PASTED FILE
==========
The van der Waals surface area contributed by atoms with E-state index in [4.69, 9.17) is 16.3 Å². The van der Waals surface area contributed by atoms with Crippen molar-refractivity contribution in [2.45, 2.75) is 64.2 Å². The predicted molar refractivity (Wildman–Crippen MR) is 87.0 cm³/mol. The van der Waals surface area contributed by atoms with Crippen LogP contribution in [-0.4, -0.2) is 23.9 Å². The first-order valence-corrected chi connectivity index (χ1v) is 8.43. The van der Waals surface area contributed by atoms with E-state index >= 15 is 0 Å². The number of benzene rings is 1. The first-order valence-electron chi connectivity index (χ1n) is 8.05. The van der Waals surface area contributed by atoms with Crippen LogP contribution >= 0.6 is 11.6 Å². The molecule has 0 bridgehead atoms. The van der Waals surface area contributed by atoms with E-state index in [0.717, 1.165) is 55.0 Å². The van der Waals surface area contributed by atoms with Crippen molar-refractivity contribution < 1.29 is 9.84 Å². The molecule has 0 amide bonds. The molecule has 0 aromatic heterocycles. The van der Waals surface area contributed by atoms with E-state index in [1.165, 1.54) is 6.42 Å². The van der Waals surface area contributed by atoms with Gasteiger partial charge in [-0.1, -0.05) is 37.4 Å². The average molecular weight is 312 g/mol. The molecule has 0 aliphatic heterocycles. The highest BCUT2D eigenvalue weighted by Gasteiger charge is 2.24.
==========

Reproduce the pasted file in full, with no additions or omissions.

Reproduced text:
The van der Waals surface area contributed by atoms with E-state index in [4.69, 9.17) is 16.3 Å². The van der Waals surface area contributed by atoms with Crippen molar-refractivity contribution in [2.45, 2.75) is 64.2 Å². The predicted molar refractivity (Wildman–Crippen MR) is 87.0 cm³/mol. The van der Waals surface area contributed by atoms with Crippen LogP contribution in [-0.4, -0.2) is 23.9 Å². The first-order valence-corrected chi connectivity index (χ1v) is 8.43. The van der Waals surface area contributed by atoms with E-state index >= 15 is 0 Å². The number of benzene rings is 1. The first-order valence-electron chi connectivity index (χ1n) is 8.05. The van der Waals surface area contributed by atoms with Crippen LogP contribution >= 0.6 is 11.6 Å². The molecule has 0 bridgehead atoms. The van der Waals surface area contributed by atoms with E-state index in [0.717, 1.165) is 55.0 Å². The van der Waals surface area contributed by atoms with Crippen molar-refractivity contribution < 1.29 is 9.84 Å². The molecule has 0 amide bonds. The molecule has 0 aromatic heterocycles. The van der Waals surface area contributed by atoms with E-state index in [1.165, 1.54) is 6.42 Å². The van der Waals surface area contributed by atoms with Gasteiger partial charge in [-0.1, -0.05) is 37.4 Å². The average molecular weight is 312 g/mol. The molecule has 0 aliphatic heterocycles. The highest BCUT2D eigenvalue weighted by Gasteiger charge is 2.24.